In the past posts regarding laptop security, we’ve looked at some simple ways to lock down our laptop when we run off to a quick meeting and keep our information private. We’ve discussed some ways to remove or lock down sensitive information on our systems that could otherwise put us in a compromising situation.
What about those other more serious threats? How do we prevent a viral attack on our system? How do we identify and remove those Trojan Horses? How do we stop those key-loggers from sending off recorded and collected keystrokes to that individual who created it?
These high tech espionage assaults are very real threats. But there are ways to slow down or stop these methods as well.
As noted earlier, all of these steps help thwart those individuals who are looking for quick, easy hit on your system and make it a really inconvenient for the average hacker to get information from your machine. Again, recognize that if someone really wants to get into your system and they have the skills and know how, they will eventually get what they want.
Still, there is nothing that says you have to make it easy for them. Take these steps to lock down your system, protect your information, and you’ll rest a bit easier at the end of the day.
- Get a Viral detection program
These protection programs will scan your hard drive, your memory and any incoming data for potentially malicious code and will either quarantine or remove it. These days, almost any system you pick up will have a one-month trial of either Mcafee or Symantec virus software. Be forewarned, however, that while these programs monitor your data, some can be quite heavy and will use considerable amount of your compute cycles. So you may see a slow down in system responsiveness while the software is actively protecting your system. Still, when you weigh the consequences against the benefits, it always pays to have some type of viral protection system installed on your system. I’ve had good luck with ESET NOD32 and AVG offers a usable free version that will perform virus scans (but if you want to detect other little nasties like rootkits, you’ll have pay to play)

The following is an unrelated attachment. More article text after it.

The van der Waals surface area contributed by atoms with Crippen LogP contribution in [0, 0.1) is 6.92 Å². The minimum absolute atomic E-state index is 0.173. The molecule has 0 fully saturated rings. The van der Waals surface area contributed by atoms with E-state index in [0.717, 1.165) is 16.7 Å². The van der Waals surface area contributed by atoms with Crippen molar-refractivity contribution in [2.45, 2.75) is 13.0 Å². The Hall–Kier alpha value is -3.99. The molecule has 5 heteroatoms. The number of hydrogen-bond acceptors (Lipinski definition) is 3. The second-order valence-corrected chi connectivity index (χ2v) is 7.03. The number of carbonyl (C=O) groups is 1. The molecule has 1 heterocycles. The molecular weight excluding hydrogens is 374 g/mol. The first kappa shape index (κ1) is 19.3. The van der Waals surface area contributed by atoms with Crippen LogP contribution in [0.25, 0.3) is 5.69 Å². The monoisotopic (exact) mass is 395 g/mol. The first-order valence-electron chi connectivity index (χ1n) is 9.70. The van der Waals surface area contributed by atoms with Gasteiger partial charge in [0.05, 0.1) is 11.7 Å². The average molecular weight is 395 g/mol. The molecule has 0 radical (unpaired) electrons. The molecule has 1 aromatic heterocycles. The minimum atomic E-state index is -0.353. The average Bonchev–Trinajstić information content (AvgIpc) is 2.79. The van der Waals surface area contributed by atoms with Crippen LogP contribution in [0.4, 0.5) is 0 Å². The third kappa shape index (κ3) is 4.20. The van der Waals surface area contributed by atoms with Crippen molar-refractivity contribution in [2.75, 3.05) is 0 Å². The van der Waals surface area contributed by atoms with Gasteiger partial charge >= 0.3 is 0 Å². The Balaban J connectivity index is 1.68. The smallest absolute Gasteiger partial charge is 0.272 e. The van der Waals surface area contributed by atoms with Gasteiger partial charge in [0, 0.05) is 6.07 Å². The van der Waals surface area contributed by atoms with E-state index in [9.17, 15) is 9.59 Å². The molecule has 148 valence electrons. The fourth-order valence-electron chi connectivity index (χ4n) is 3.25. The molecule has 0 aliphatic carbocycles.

- Get a software firewall
There are some small software bugs out there that don’t quite fall into the virus category (like keystroke loggers and rootkits) but they do manage to get loaded onto your system. Chances are that if you’ve got one or more of these on your system, it was either bundled with some type of interesting free software that you installed, it was picked it up through some type of file sharing, or it was picked up by visiting a poisoned website.
Regardless of how it got there, once it gets started, it can potentially send information off to a predetermined recipient. At one time, the Real player, a downloadable media player from real.com, was notorious for gathering information about the host system and sending it back to the home company. All under the guise of marketing, and all without the knowledge of the owner of the machine.